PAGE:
Shot putter Sarah Mitton recalls the power of an Olympic experience

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Her Olympic experience may not have gone the way she dreamed it would be, but Olympic shot putter Sarah Mitton of Brooklyn, Queens County, is chalking it up to experience.

The 25-year-old competed at the Tokyo Summer Olympic Games in July and managed to get in a first of three of throws, hurling the ball 16.62 metres, enough for 28th place.

“I fell short this year, but knowing that it was there brings me a lot of hope for the future,” she said from the Brooklyn home of her mother, Bonnie, where she’s been resting up and visiting before another busy training and competitive season. Next season will include the World Athletics Indoor Championships in Serbia in March 2022 and the World Athletics Outdoor Championships in Oregon, USA in July 2022.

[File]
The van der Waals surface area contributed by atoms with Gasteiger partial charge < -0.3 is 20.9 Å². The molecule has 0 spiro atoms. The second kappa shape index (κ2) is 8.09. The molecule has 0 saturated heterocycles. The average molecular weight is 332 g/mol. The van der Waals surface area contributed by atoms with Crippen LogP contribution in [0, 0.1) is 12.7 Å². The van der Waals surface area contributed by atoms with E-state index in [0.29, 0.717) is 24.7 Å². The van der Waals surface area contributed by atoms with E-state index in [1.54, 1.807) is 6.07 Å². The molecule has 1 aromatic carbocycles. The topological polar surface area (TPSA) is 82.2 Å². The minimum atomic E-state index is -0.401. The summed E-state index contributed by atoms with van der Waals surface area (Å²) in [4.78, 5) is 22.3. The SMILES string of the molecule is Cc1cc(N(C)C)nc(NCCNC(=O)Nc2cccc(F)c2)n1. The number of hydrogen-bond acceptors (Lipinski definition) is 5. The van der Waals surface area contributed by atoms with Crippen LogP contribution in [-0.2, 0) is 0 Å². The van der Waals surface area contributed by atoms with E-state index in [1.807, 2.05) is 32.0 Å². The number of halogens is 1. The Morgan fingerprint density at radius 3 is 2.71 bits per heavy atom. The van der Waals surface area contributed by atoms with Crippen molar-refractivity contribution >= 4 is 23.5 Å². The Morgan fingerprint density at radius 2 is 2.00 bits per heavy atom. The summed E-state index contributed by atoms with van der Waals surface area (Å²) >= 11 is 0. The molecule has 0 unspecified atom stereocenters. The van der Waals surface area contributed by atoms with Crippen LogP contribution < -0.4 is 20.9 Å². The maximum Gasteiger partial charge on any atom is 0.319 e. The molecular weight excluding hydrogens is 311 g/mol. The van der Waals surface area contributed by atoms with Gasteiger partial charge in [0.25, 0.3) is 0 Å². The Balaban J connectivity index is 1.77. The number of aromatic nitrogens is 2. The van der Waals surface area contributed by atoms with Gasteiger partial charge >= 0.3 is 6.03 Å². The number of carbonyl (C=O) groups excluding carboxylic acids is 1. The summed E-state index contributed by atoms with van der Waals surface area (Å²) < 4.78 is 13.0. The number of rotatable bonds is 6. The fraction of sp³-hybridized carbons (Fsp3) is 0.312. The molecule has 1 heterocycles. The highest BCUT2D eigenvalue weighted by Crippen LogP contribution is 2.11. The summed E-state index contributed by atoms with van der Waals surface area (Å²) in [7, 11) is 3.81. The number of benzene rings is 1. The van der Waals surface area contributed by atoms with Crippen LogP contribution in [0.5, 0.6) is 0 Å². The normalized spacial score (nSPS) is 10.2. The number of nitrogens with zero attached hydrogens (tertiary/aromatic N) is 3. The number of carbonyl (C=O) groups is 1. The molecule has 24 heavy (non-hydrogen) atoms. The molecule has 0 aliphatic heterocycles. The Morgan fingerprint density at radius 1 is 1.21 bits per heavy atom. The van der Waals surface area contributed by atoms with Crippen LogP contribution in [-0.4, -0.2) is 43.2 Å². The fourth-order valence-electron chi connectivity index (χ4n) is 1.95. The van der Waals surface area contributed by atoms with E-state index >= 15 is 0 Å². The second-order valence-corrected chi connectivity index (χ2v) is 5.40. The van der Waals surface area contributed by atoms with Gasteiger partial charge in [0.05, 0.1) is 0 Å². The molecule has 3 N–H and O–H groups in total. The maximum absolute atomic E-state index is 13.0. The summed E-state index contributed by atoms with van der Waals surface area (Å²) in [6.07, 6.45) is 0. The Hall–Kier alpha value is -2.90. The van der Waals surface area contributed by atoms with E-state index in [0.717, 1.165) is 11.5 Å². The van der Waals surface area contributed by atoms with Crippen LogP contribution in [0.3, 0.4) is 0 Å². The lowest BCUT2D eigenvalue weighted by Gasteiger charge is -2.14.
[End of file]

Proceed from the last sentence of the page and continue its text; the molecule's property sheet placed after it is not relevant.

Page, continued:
She’s learned a number of valuable lessons from the Olympic experience, she says.

“I guess I learned the experience and technical consistency needed to be the best shot putter in the world is a lot more than where I’m at right now, and these experiences really help shape how you’re going to react in these situations,” she said.

“To be able to go out there with everyone representing their country and put your best out there on the day is a big lesson that I know I’m starting to learn. You have to be mentally tough and be able to pick yourself up if you fall.”

The event

As she woke up and started the day of the competition, July 31, Mitton was ready to compete, but as the time drew near to enter the stadium she was a little less certain.

“I didn’t feel 100 per cent on. I didn’t connect with the ball as much as I would have liked before going into such a high level of competition,” she admitted. The competitors began doing warm-ups outside of the stadium before they were allowed in. Once inside, they were allowed a few warm-up throws.